An Ode and Orison For the Season–Adam & the Amethysts’ “Adam Called Me Over Christmas”

Dec 5th, 2011 in Music

We were recently introduced to Montreal band, Adam & the Amethysts, and have since fallen heavily for their musical purple reign.  They recently released their second album, “Flickering Flashlight,” and it has been quickly rising up our favorite 2011 albums list.  The album is a masterful mix of pop styles that limns many influences (from Girls’ Spector-echo-pop, to 60s’ farfisa organ, to R&B, to plucky folk), but adds hale harmonies, handclaps, chamber touches (cello, clarinet), found sounds (spoons, bottles, bells, etc.), and a waltz or two.  Simplicity has never been more complex.  And all as recorded in leader Adam Waito’s apartment no less, and no more.  Lyrically, the songs movingly capture Waito’s lived-in life between his decampment from the tundra of Thunder Bay, Ontario (a motherlode of amethyst gems–hence the band name) to metropolitan Montreal, and the inevitable remigrations.

The band’s label, Kelp Records, adds this to the understanding:  “For Flickering Flashlight, the Amethysts include musicians drawn from across Montreal’s indie, weird-punk, folk and pop scenes, including members of Miracle Fortress, Sunset Rubdown, Mixylodian, Code Pie, Fuji Hakayito and North, My Love. Rebecca Lessard plays cello and sings back-up vocals. Scott Gailey plays bass. But listen for other things, too: campfire samples, beer bottles, analog synths, electric hand mixers.”  We hear that, and then some.

Initially drawn in by the new album’s dreamy anthem, Dreaming, we now can’t get Flickering Flashlight out of our jukebox.  Pliers, WD-40, Radiohead–nothing.  Every song a gem (beg your pardon).

Given the impending holiday and Christmas season (and its added difficulties for some), the song from the album that’s caught us in its grip is the mournful Adam Called Me Over Christmas, which concerns the passing of Waito’s childhood friend. Due to a digital dust-up, we initially thought this song was the opening track of the album and were concerned about the non-Dreaming songs on the rest of the album.  We were initially put off by the song’s simple narrative that eschews any artifice (see the lyrics below).  But now we get that this approach draws the attention-deprived in and adds immeasurably to the emotional wallop of the song.  With a simple phrase (“and now it’s too late”) and cry, we are quickly brought back to our own losses and our lament for our inaction.  And in the spoon-and-bottle (?) percussion at the end, we have at times imagined morse code signals to and from the other side.  Adam to Adam.  There are few songs as affecting.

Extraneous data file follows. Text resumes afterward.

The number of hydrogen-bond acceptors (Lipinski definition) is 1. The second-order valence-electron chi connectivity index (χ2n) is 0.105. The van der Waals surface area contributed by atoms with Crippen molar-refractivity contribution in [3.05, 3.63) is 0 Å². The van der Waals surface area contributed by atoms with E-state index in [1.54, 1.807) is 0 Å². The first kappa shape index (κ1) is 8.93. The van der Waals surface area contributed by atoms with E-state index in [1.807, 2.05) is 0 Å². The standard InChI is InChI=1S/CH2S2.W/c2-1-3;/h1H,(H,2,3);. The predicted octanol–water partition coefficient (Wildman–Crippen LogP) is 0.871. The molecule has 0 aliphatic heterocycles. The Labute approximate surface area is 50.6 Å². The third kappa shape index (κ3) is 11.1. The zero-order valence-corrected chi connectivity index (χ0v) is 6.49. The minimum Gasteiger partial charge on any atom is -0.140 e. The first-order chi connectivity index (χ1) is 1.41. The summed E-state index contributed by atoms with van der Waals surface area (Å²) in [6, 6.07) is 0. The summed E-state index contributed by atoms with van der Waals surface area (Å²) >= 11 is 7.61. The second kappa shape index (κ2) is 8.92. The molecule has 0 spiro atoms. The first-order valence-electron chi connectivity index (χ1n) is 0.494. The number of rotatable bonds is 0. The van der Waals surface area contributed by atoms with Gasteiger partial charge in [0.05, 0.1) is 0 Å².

We’ll end with this in this holiday season: you who are afflicted, please call.  We plead with you, please call.  For there are many who will happily answer.  And life will be better.

Adam & the Amethysts–Adam Called Me Over Christmas

[audio:http://www.thelefortreport.com/blog/wp-content/uploads/08-Adam-Called-Me-Over-Christmas.mp3|titles=08 Adam Called Me Over Christmas]

Lyrics:

“Adam called me over Christmas, in the middle of the night, but I wasn’t there, and he apologized to my sister, didn’t call him back, and now it’s too late for that; Adam and me were in Candor Garden, and the other kids played with toys, we just sat in our corner drawing our stories, and the teacher thought we were nuts.  Adam called me over Christmas, in the middle of the night, but I wasn’t there and he apologized to my sister, didn’t call him back, and now it’s too late for that.  Adam and me were at Adam’s house playing, and his brother accused him of something, and started choking him until Adam threw up, his mom yelled at him, and I went home.  Adam called me over Christmas, in the middle of the night, but I wasn’t there and he apologized to my sister, didn’t call him back, and now it’s too late for that.”

For other songs somewhat on this tangent, check out The Antlers’ Wake and Sharon Van Etten’s Don’t Do It.  There are many more.

And check out Adam & the Amethysts performing their fine song, Prophecy, for Canada’s SouthernSouls below:

1 Comment

  • In the Prophecy video, the knave on the floor, drumming on the chair, is a crack up! A lot of nice sounds coming out of a crappy room. Any touring dates?

 

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